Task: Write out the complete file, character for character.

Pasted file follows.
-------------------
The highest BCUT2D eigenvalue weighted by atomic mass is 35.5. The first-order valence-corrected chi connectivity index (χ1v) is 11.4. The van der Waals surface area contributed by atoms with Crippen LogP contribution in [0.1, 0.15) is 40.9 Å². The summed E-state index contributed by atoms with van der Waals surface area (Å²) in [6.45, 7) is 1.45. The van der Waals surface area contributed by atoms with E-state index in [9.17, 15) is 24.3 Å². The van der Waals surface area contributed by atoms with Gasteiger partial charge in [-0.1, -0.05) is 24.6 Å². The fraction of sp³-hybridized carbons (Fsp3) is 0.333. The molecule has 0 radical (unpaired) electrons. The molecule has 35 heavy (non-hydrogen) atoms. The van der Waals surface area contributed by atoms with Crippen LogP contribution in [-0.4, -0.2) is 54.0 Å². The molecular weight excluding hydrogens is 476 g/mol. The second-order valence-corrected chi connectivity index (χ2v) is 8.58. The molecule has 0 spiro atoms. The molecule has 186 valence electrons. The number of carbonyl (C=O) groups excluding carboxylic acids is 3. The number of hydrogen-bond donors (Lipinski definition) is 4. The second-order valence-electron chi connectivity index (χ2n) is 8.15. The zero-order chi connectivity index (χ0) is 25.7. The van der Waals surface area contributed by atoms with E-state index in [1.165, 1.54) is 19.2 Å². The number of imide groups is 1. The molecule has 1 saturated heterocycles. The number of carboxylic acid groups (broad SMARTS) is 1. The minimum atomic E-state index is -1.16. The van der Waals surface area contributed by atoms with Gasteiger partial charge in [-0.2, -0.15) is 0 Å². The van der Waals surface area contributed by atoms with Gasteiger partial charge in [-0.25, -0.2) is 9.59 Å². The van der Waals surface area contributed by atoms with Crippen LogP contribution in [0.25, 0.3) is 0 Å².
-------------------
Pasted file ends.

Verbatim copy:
The highest BCUT2D eigenvalue weighted by atomic mass is 35.5. The first-order valence-corrected chi connectivity index (χ1v) is 11.4. The van der Waals surface area contributed by atoms with Crippen LogP contribution in [0.1, 0.15) is 40.9 Å². The summed E-state index contributed by atoms with van der Waals surface area (Å²) in [6.45, 7) is 1.45. The van der Waals surface area contributed by atoms with E-state index in [9.17, 15) is 24.3 Å². The van der Waals surface area contributed by atoms with Gasteiger partial charge in [-0.1, -0.05) is 24.6 Å². The fraction of sp³-hybridized carbons (Fsp3) is 0.333. The molecule has 0 radical (unpaired) electrons. The molecule has 35 heavy (non-hydrogen) atoms. The van der Waals surface area contributed by atoms with Crippen LogP contribution in [-0.4, -0.2) is 54.0 Å². The molecular weight excluding hydrogens is 476 g/mol. The second-order valence-corrected chi connectivity index (χ2v) is 8.58. The molecule has 0 spiro atoms. The molecule has 186 valence electrons. The number of carbonyl (C=O) groups excluding carboxylic acids is 3. The number of hydrogen-bond donors (Lipinski definition) is 4. The second-order valence-electron chi connectivity index (χ2n) is 8.15. The zero-order chi connectivity index (χ0) is 25.7. The van der Waals surface area contributed by atoms with E-state index in [1.165, 1.54) is 19.2 Å². The number of imide groups is 1. The molecule has 1 saturated heterocycles. The number of carboxylic acid groups (broad SMARTS) is 1. The minimum atomic E-state index is -1.16. The van der Waals surface area contributed by atoms with Gasteiger partial charge in [-0.2, -0.15) is 0 Å². The van der Waals surface area contributed by atoms with Gasteiger partial charge in [-0.25, -0.2) is 9.59 Å². The van der Waals surface area contributed by atoms with Crippen LogP contribution in [0.25, 0.3) is 0 Å².